In this narrative, Paul may be drawing more from his Jewish learning than on any new revelation. They also taught about the power over mankind of what they call “Evil Inclination or Evil Impulse.” In one place we read: “If in the future when they will be engaged in mourning and the Evil Inclination will have no power over them.9 They go on to discuss the matter, and whether knowingly or unknowingly, they talk about how the death of Messiah the son of Joseph,10 brought an end to the Evil Inclination, and this should not be a reason for mourning but of rejoicing, because the power of Evil Inclination has come to an end.11

And in a collection of the teachings of the Jewish fathers by Rabbi Nathan we find it said that the Evil Impulse is king over man’s two hundred and forty-eight limbs. When he goes off to some good deed, all his limbs begin to drag. For the Evil Impulse within man is monarch over his two hundred and forty-eight limbs, while the Good Impulse is like a captive in prison, as it is said, “True, he rose from prison to be king; yet, while ruling, he became poor.12 That is to say, the Good impulse.13 So in his own way, Paul shows that the Evil Impulse came from Adam while the Good Impulse came from Christ. They cannot exist in the same heart and mind with mutual cooperation because they are diametrically opposed to one another. Therefore, one will gain control over the other.

As a result of receiving such unmerited grace, Paul tells Titus to inform his congregation on how they should conduct themselves as believers, and to do so in everything they do, so that they can prove that the teaching of God our Savior is good. That is the way we should live because God’s grace has come. That grace can save everyone.14 Not only that, but the writer of Hebrews adds this: “With Jesus as our high priest, we can feel free to come before God’s throne where there is grace. There we receive mercy and kindness to help us when we need it.15 And the Apostle Peter is also struck by the power and benefits of grace, especially during times of trial and hardship. He writes: “Yes, you will suffer for a short time. But after that, God will make everything right. He will make you strong. He will support you and keep you from falling. He is the God who gives all grace. He chose you to share in his glory in Christ. That glory will continue forever.16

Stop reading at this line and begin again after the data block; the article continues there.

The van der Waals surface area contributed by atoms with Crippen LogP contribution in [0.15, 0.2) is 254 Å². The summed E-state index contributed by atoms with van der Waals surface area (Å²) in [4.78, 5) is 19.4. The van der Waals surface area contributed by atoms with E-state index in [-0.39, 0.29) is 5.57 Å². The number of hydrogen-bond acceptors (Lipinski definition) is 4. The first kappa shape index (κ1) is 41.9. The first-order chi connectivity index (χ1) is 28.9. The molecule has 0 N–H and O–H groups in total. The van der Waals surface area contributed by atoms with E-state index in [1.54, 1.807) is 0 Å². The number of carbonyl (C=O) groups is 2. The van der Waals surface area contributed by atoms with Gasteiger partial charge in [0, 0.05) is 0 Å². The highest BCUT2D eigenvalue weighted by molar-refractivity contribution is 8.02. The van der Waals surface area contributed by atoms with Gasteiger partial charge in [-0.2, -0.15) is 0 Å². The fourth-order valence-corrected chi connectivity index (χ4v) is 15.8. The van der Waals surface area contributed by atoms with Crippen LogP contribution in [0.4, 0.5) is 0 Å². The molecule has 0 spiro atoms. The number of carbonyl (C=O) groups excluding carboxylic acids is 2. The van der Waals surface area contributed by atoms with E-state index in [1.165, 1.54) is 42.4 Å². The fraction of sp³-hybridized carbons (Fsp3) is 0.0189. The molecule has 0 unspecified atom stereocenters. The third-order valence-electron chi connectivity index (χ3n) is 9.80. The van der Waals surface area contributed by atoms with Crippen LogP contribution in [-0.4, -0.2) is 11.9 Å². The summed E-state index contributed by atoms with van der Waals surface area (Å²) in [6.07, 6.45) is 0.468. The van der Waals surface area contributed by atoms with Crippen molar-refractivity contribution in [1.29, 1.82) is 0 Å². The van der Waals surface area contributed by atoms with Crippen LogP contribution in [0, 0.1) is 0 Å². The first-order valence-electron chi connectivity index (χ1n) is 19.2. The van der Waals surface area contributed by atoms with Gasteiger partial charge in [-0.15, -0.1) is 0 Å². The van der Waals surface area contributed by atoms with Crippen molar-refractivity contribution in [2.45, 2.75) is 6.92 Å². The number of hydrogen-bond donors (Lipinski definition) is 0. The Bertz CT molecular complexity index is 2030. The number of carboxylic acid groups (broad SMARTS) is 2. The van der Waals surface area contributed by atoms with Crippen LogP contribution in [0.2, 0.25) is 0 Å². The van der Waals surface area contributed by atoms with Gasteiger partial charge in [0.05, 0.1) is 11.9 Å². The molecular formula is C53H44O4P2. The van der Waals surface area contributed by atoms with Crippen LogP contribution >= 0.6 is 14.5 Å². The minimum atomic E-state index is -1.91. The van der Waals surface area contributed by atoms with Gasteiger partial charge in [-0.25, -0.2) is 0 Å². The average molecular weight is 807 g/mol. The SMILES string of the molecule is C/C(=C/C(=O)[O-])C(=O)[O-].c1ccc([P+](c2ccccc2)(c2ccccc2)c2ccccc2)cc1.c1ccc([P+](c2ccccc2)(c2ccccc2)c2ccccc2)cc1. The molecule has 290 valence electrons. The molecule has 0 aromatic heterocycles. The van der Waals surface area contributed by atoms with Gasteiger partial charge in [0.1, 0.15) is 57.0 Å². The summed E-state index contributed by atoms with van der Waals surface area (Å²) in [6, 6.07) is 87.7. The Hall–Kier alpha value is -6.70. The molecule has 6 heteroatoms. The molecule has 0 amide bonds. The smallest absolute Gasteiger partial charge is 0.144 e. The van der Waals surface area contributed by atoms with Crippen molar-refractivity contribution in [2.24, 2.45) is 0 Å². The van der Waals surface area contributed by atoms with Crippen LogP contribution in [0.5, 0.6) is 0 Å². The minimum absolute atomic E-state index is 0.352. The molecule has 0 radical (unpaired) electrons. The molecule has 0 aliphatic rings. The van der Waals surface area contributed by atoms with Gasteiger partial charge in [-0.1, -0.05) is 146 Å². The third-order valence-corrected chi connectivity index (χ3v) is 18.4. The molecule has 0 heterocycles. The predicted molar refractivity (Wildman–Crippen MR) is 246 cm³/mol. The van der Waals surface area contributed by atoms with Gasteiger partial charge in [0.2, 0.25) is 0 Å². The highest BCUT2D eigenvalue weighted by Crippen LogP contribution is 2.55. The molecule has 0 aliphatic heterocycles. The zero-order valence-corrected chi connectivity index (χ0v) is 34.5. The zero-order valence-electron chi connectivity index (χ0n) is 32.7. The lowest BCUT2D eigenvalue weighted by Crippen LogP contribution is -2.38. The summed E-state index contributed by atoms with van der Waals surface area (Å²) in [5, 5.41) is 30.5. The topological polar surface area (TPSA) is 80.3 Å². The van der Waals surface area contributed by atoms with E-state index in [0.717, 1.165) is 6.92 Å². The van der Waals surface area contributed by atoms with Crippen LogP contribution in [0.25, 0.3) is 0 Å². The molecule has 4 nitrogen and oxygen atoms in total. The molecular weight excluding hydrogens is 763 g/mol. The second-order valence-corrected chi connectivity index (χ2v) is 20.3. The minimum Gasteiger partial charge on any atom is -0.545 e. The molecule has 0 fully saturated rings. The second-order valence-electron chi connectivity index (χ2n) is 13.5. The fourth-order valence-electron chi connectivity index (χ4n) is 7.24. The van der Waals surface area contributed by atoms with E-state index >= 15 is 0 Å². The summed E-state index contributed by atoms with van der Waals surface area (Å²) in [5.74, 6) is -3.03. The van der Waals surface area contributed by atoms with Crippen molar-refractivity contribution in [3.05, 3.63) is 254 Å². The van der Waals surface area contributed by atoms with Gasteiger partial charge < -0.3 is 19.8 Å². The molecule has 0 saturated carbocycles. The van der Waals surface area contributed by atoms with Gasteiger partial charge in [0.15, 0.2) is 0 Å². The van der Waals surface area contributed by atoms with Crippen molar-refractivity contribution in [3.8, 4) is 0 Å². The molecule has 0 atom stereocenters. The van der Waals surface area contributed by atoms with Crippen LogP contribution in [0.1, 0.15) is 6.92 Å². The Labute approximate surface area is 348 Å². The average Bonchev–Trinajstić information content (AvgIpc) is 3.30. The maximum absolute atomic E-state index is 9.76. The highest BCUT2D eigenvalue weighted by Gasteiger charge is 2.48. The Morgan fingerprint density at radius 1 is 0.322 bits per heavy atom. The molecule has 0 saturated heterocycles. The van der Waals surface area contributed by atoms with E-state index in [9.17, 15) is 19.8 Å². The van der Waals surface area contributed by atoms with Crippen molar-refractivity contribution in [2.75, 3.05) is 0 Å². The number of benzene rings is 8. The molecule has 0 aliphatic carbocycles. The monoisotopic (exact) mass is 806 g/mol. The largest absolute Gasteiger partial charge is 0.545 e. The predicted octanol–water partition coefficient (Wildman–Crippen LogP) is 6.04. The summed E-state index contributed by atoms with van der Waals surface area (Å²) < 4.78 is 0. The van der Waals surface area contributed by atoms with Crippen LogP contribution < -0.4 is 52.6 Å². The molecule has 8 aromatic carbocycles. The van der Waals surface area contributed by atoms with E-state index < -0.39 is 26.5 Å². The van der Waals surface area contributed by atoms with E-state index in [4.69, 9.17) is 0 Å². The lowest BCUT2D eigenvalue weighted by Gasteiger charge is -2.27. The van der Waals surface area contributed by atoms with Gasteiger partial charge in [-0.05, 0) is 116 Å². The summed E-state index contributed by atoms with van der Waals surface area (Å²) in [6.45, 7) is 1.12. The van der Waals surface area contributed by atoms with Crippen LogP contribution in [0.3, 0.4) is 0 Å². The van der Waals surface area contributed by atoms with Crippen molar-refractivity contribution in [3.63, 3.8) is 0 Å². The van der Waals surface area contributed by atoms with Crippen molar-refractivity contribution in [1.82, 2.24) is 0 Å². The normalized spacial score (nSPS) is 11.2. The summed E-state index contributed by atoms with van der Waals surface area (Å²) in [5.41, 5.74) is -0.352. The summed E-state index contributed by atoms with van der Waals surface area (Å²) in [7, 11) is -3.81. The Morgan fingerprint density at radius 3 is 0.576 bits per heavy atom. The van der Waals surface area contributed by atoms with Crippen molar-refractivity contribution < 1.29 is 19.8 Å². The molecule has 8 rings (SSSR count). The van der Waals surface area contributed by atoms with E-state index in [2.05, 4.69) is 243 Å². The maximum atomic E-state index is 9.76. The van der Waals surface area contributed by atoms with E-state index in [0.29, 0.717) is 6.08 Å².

We see an excellent example in Abraham’s faith being tested by his willing sacrifice of his only son, Isaac. Faith by itself would have been insufficient. He would have been comfortable to stay at home with his faith, not wanting to risk the loss of his only legitimate son. However, to have done so would have left any proof of how real his faith really was up in the air. But his walking up Mt. Moriah with Isaac as the intended sacrifice, was only made possible because of his faith they would walk back down together. Abraham’s faith in the unseen was wonderfully augmented by his unhesitating response to God’s call. So we can see that real faith then, is more than just believing, it is acting with confidence on what we believe.

A number of early church scholars weigh in on explaining what Paul is talking about here. For instance, Origen speaks about the two kingdoms: “Paul shows that there are two kingdoms in man. In one of these, sin has taken control and leads to death. In the other, grace, reigns through righteousness and leads to life. For it is grace which expels and ejects sin from its kingdom, i.e., from our members.”17 Then, Ambrosiaster writes: “Sin reigned when it saw that it was driving sinners into death, in which it rejoiced, in much the same way as grace will reign in those who obey God.18

A contemporary scholar of Ambrosiaster’s explains how believers should no longer be receptive to sin: “Paul says that just as sin once ruled us even against our will, because we were so used to it, so now our zeal for God reigns and will reign in us forever. Since we have been made worthy of eternal life through the resurrection and live in true and certain righteousness, we shall no longer be receptive to sin.19 And Pelagius sees this as the beginning of the reign of grace. He writes: “Just as the reign of sin was established through contempt for the law, so also the reign of grace is established through the forgiveness of many sinners and thereafter through the doing of righteousness without ceasing.20

1 Ambrose: Letter 73.8 to Irenaeus

2 Augustine: On Romans 30

3 John Calvin: On Romans, loc. cit.

4 Adam Clarke: On Romans, loc. cit.

5 Robert Haldane: On Romans, op. cit., loc. cit., p. 228

6 Charles Spurgeon: On Romans, loc. cit.

7 F. F. Bruce: On Romans, op. cit., loc. cit., Vol. 6, pp. 136–137

8 John 1:17

9 Babylonian Talmud: Seder Mo’ed, Masekhet Sukkah, 52a

10 Mashiach ben Yosef (Messiah son of Joseph) was also called Mashiach ben Ephraim. It was prophesied that he would come first before the advent of Mashiach ben David, to prepare the world for the coming of the kingdom of God. See Babylonian Talmud, Seder Mo’ed, Masekhet Sukkah, folio 52b

11 Ibid.

12 Ecclesiastes 4:14 – Complete Jewish Bible

13 The Fathers According to Rabbi Nathan: Translated from the Hebrew by Judah Goldin, Yale University Press, 1955, Ch. 16, p. 83

14 Titus 2:10-11

15 Hebrew 4:16

16 1 Peter 5:10

17 Origen: On Romans, loc. cit.

18 Ambrosiaster: On Paul’s Epistles, loc. cit.

19 Theodore of Mopsuestia: On Romans, op. cit., loc. cit.

20 Pelagius: On Romans, op. cit., loc. cit.

About drbob76

Retired missionary, pastor, seminary professor, Board Certified Chaplain and American Cancer Society Hope Lodge Director.